transient network failures that will hopefully be solved in the near
   term, one of the retransmissions will succeed.

   In case the connection timer expires, and an ICMP soft error message
   has been received before the timeout, TCP can use this information to
   provide the user with a more specific error message.  [Stevens]

   This reaction to soft errors exploits the valuable feature of the
   Internet that for many network failures, the network can be
   dynamically reconstructed without any disruption of the endpoints.



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3.  Problems that may arise from TCP's reaction to soft errors

3.1.  General Discussion

   Even though TCP's fault recovery strategy in the presence of soft
   errors allows for TCP connections to survive transient network
   failures, there are scenarios in which this policy may cause
   undesirable effects.

   For example, consider the case in which an application on a local
   host is trying to communicate with a destination whose name resolves
   to several IP addresses.  The application on the local host will try
   to establish a connection with the destination host, cycling through
   the list of IP addresses, until one succeeds [RFC1123].  Suppose that
   some (but not all) of the addresses in the returned list are
   permanently unreachable.  If such a permanently unreachable address
   is the first in the list, the application will likely try to use the
   permanently unreachable address first and block waiting for a timeout
   before trying alternate addresses.

   As discussed in Section 2, this unreachability condition may or may
   not be signaled to the sending host.  If the local TCP is not
   signaled concerning the error condition, there is very little that
   can be done other than repeatedly retransmit the SYN segment, and
   wait for the existing timeout mechanism in TCP, or an application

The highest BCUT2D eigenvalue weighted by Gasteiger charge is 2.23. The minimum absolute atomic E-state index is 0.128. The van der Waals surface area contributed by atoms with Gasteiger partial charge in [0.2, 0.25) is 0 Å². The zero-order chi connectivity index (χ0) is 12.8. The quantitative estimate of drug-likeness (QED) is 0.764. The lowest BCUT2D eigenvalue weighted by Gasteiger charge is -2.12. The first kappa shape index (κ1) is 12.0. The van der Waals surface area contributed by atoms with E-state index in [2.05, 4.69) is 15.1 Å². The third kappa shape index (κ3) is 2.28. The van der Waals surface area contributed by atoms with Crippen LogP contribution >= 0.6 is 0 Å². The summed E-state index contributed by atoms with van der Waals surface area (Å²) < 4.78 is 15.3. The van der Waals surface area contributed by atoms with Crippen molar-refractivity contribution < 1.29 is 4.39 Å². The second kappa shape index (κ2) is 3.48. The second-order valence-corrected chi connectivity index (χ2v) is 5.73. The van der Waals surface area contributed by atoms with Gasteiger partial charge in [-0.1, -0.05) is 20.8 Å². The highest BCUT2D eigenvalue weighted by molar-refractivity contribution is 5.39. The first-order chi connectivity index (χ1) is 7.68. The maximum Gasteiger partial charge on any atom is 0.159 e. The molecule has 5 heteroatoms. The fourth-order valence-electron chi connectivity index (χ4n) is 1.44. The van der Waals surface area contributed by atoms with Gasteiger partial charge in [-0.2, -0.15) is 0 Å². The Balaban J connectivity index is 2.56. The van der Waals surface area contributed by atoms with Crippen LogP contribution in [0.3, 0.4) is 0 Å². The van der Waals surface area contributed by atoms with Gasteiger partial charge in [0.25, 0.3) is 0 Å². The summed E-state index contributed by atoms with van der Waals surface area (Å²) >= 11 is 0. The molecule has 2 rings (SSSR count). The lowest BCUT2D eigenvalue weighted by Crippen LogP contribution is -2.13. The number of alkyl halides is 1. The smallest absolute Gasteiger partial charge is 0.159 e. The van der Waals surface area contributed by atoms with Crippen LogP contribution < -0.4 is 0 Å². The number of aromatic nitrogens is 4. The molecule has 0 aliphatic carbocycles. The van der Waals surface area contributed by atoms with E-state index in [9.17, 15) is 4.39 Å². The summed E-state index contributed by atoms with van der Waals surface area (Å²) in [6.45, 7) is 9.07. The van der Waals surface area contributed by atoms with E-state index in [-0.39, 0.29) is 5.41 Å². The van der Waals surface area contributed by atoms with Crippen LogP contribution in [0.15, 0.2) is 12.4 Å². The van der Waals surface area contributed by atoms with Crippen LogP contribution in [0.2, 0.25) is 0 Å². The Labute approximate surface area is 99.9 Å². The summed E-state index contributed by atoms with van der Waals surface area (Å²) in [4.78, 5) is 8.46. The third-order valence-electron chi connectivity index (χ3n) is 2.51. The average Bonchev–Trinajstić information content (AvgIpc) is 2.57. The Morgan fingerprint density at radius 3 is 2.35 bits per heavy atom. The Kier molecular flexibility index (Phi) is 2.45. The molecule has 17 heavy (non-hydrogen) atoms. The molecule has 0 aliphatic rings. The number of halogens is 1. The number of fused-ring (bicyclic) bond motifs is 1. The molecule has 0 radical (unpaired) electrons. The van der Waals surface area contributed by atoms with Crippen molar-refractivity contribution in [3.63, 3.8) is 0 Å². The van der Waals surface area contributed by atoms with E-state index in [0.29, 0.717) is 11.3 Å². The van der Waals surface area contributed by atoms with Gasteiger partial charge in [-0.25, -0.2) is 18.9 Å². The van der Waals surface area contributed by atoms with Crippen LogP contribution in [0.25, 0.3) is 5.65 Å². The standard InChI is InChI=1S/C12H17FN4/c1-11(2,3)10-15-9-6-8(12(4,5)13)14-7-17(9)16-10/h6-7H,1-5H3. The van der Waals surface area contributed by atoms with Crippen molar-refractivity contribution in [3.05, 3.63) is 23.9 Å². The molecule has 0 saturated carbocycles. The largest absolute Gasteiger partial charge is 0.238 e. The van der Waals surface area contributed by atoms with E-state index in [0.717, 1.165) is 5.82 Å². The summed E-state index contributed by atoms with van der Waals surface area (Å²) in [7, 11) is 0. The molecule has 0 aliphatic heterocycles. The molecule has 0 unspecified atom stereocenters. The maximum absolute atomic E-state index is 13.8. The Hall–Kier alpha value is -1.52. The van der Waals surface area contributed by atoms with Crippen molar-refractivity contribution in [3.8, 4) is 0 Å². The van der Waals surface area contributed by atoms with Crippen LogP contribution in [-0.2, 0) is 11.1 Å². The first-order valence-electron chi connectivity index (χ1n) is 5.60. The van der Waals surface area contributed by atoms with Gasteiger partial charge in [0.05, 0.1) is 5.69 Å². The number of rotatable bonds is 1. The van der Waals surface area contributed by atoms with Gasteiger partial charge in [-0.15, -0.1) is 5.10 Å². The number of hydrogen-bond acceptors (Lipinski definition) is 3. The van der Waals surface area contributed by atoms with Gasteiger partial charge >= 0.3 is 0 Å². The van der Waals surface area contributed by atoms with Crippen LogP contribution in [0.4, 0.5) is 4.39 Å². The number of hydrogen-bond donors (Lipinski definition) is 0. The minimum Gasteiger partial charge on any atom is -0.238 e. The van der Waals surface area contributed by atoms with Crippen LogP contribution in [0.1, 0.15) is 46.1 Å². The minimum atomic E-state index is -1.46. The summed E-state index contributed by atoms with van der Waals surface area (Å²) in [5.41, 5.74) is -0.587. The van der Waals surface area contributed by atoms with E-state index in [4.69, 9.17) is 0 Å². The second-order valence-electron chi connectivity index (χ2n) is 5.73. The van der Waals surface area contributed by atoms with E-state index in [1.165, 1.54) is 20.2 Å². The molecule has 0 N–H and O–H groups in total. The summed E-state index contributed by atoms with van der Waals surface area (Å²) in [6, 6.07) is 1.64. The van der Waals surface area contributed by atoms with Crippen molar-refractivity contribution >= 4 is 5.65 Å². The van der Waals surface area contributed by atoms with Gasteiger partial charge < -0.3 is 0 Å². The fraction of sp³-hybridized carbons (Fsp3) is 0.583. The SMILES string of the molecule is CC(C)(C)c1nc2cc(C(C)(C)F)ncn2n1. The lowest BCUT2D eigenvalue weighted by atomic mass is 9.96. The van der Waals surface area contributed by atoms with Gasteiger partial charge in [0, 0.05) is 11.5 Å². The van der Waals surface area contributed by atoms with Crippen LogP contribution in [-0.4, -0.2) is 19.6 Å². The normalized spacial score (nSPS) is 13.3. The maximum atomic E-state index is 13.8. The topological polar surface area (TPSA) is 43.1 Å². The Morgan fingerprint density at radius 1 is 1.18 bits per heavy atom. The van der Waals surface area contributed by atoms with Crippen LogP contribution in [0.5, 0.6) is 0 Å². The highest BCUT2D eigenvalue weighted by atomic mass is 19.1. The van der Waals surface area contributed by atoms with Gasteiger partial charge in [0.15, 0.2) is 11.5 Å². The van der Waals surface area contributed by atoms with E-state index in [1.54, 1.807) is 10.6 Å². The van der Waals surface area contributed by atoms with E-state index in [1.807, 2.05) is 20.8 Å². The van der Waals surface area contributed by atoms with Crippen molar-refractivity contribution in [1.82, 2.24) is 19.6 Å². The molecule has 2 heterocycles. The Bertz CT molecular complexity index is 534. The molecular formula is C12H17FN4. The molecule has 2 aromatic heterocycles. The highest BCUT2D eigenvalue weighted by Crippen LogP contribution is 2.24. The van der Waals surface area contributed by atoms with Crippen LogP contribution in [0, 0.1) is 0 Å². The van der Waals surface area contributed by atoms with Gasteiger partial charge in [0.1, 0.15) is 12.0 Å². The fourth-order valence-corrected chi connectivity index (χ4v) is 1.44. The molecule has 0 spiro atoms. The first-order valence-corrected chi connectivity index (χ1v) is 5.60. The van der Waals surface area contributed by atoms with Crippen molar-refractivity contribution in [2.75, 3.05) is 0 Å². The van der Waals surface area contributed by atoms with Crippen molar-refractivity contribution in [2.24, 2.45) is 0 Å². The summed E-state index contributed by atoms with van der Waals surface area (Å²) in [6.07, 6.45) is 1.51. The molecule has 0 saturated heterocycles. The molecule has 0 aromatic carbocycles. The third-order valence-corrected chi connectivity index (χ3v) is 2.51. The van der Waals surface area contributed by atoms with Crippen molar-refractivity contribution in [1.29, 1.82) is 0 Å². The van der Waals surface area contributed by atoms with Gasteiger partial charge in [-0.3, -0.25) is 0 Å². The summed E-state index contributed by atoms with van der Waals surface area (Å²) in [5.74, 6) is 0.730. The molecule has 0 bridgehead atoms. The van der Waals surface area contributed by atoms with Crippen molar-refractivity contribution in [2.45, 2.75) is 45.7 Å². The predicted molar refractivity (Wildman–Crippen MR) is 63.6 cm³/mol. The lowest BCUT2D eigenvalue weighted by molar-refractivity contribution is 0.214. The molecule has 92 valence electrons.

timeout, to be triggered.  However, even if unreachability is
   signaled by some intermediate router to the local TCP by means of an
   ICMP soft error message, the local TCP will still repeatedly
   retransmit the SYN segment until the connection timer expires (in the
   hopes that the error is transient).  The "Requirements For Internet
   Hosts -- Communication Layers" RFC [RFC1122] states that this timer
   MUST be large enough to provide retransmission of the SYN segment for
   at least 3 minutes.  This would mean that the application on the
   local host would spend several minutes for each unreachable address
   it uses for trying to establish a TCP connection.  These long delays
   between connection establishment attempts would be inappropriate for
   many interactive applications such as the web.  ([Shneiderman] and
   [Thadani] offer some insight into the interactive systems.)  This
   highlights that there is no one definition of a "transient error" and
   that the level of persistence in the face of failure represents a
   tradeoff.

3.2.  Problems that may arise with Dual Stack IPv6 on by Default

   A particular scenario in which the above sketched type of problem may
   occur regularly is that where dual stack nodes that have IPv6 enabled
   by default are deployed in IPv4 or mixed IPv4 and IPv6 environments,
   and the IPv6 connectivity is non-existent



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   [I-D.ietf-v6ops-v6onbydefault].

   As discussed in [I-D.ietf-v6ops-v6onbydefault], there are two
   possible variants of this scenario, which differ in whether the lack
   of connectivity is signaled to the sending node, or not.

   In cases where packets sent to a destination are silently dropped and
   no ICMPv6 [RFC4443] errors are generated, there is little that can be
   done other than waiting for the existing connection timeout mechanism
   in TCP, or an application timeout to be triggered.

   In cases where a node has no default routers and Neighbor